Thursday, 30 November 2017

Bosnia and Herzegovina - Food and Restaurants

Bosnian and Herzegovinians have a meat-centric diet. Traditional cuisine has obvious Turkish influences, and there is no shortage of the ubiquitous Balkan kebab. There are restaurants just about everywhere, even in small towns, where flame grilled meat and meat stews are staples. Don't miss the succulent jagnjetina, grilled mutton or lamb, as well as bosanski ionac , a form of meat stew that is cooked on an open fire. Many good restaurants are sprinkled around Sarajevo's central shopping district, as well as in the old town and they all serve exquisite and reasonably priced food.

Bars and Pubbing in Bosnia and Herzegovina

Nightlife is vibrant everywhere in Bosnia and Herzegovina, especially in the capital. Clubs and bars stay open until early morning, but if you prefer people-watching, trendy cafés can be found along major attractions. Opera Bar (B Sarajeva 25, Sarajevo) is a popular stop for opera-goers and people in the performance arts community. It's also an excellent place for espresso and traditional Turkish coffee. 

Connectum/Klub Knjige (Veliki Curciluk 27, Sarajevo) is worth a visit for a typical bookstore-café experience.
If it's lively beats and electric crowds you are looking for, head to Sarajevo's nightclubs and cocktail bars. Thursdays, Fridays, and Saturdays are the busiest, so think about reserving a table or at least arriving early to secure a spot in popular places like Central Café (Strosmajerova 1, Bascarsija), known for its tasty cocktails, good crowd and cutting-edge music. Tre Bicchieri Wine Store & Tasting Bar (Cobanija 3, Sarajevo) has a wide menu of Italian wines plus a relaxing atmosphere.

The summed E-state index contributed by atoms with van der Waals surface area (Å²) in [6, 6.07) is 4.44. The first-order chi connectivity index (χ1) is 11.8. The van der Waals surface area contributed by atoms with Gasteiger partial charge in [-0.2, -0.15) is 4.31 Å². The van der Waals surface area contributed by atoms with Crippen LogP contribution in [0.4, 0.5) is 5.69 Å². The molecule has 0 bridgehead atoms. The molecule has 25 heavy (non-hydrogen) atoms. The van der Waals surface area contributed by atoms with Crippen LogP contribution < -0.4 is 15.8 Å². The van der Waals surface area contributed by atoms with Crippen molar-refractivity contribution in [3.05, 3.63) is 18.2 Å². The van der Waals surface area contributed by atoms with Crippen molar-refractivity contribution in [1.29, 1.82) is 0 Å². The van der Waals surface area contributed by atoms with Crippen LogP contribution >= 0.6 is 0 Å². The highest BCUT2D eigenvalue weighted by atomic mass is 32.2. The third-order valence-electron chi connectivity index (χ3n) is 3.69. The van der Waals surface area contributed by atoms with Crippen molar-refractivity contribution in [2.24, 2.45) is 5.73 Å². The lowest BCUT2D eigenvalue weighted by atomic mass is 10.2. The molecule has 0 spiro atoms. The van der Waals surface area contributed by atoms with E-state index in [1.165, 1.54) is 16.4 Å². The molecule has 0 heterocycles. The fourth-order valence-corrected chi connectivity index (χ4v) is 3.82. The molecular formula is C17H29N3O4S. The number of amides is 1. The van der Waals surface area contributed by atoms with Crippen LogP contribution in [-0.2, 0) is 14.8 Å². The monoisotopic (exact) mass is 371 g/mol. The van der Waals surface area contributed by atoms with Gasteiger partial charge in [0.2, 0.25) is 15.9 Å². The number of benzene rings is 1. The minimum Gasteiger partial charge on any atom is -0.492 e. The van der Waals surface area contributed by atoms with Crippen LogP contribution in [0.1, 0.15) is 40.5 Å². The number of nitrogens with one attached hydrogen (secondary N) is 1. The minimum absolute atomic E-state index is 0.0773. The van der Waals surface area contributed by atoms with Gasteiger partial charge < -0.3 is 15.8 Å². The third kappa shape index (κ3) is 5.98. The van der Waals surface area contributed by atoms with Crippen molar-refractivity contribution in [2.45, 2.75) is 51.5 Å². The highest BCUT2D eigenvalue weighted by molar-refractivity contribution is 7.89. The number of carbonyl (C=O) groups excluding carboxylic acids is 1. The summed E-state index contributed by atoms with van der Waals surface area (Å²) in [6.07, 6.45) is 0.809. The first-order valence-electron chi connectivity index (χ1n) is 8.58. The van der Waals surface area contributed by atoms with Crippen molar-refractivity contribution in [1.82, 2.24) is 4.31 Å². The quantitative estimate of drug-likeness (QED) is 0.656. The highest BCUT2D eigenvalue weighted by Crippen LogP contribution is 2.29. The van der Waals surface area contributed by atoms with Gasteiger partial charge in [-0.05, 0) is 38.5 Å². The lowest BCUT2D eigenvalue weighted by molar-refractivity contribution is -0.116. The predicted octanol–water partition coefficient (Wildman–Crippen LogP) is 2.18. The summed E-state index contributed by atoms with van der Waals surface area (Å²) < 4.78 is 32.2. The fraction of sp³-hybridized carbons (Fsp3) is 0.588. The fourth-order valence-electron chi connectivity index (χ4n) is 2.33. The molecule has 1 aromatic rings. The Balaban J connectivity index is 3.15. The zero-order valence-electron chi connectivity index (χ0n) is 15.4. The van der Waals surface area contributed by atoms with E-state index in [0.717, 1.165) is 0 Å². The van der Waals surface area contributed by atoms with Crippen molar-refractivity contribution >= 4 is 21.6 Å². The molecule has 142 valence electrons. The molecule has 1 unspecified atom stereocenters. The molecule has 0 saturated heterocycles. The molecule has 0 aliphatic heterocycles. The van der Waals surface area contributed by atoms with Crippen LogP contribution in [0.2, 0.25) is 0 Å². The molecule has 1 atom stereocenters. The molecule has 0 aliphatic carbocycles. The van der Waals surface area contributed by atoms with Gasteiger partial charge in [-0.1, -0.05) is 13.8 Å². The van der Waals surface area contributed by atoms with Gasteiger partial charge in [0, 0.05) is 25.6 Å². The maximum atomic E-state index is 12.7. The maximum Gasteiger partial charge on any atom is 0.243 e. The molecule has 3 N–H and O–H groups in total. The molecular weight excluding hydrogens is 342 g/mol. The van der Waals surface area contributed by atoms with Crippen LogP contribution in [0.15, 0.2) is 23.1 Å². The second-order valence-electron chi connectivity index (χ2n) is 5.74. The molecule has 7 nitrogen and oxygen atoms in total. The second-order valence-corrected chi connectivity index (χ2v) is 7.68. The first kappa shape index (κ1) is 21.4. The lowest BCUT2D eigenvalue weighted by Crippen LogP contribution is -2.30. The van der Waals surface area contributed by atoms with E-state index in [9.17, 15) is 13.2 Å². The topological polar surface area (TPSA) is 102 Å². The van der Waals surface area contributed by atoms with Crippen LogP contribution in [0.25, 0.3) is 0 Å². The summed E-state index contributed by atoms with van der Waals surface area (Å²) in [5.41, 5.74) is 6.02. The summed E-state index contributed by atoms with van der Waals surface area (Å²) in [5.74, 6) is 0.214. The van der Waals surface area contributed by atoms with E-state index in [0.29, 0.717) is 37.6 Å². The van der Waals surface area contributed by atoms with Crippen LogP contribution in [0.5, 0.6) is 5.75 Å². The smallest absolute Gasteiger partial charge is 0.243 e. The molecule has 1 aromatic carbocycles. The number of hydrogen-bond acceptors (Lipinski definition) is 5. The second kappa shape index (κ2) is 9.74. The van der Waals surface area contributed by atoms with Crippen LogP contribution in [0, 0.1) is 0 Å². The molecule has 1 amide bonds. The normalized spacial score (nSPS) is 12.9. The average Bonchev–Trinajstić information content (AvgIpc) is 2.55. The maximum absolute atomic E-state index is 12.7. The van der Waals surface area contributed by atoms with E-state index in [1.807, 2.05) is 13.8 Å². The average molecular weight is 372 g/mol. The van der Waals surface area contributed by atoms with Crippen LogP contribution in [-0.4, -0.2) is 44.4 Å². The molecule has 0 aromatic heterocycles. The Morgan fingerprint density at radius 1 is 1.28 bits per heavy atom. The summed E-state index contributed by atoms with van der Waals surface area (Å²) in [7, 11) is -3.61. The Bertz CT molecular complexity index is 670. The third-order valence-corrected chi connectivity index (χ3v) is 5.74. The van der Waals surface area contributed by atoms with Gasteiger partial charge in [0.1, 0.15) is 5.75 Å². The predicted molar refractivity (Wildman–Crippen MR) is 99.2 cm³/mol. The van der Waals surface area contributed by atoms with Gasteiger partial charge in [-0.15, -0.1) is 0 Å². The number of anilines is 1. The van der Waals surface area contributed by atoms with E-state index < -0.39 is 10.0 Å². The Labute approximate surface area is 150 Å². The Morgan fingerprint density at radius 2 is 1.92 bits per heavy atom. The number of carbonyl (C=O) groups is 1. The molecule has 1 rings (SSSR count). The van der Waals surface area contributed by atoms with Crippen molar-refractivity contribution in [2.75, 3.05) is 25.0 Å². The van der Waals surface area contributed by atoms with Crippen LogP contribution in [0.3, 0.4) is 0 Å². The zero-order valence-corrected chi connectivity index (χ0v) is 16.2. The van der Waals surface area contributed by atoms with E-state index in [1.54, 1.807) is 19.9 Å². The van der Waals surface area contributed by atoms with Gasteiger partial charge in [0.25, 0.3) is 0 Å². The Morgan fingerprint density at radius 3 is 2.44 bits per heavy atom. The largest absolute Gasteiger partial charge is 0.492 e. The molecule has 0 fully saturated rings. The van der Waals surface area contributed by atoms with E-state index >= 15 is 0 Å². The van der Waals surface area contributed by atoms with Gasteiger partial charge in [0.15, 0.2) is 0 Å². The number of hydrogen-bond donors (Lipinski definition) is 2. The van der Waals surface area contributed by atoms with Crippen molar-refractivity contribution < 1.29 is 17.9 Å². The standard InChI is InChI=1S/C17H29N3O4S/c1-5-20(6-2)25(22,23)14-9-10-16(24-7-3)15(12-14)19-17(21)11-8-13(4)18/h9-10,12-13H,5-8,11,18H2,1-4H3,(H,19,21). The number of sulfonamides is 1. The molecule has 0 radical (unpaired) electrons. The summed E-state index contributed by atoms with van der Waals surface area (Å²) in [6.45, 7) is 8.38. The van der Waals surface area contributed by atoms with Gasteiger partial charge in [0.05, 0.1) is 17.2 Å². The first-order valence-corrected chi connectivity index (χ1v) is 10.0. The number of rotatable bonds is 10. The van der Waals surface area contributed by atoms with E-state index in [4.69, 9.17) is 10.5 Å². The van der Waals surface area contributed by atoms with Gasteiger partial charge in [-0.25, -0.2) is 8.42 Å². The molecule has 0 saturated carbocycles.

The old town is lined with lively dance bars where you can mix and mingle with the locals, as well as other tourists and night owls. Baghdad Café (Bazardzani 4, Sarajevo) is one of the more popular choices across from Hacienda restaurant, along with many other dance clubs that stay open late on weekends.

Other areas of Bosnia and Herzegovina have a lively nightlife, too. Banja Luka has cool bars, while breweries can be found in cities such as Bihac. Mostar has a selection of nice Old Town lounge bars including Ali Baba's Cave (Old Town, Mostar), while Neum's beach scene is more low-key and geared towards families. Winemaking is a longstanding tradition for locals, dating as far back as Roman times. Popular regional drinks and spirits made from fruits are good. Try
sljivovica, a plum brandy or ioza, a clear brandy.

Dining and Cuisine in Bosnia and Herzegovina

All urban centers in Bosnia and Herzegovina have top-quality restaurants serving not only traditional cuisine, but international fares like Italian, Vietnamese, and Mediterranean. In addition to grilled meats and stews served jagnjetina and bosanski ionac-style, local specialties like burek and cevapcici are also worth lining up for. Cevapcici is the tasty local sausage made from beef and lamb, while burek is a type of pie (either meat or cheese) made with filo dough or pita. The old town in Sarajevo is bursting with shops that sell burek and other varieties of the pastry like zeljanica, krompirusa, and tikvinica .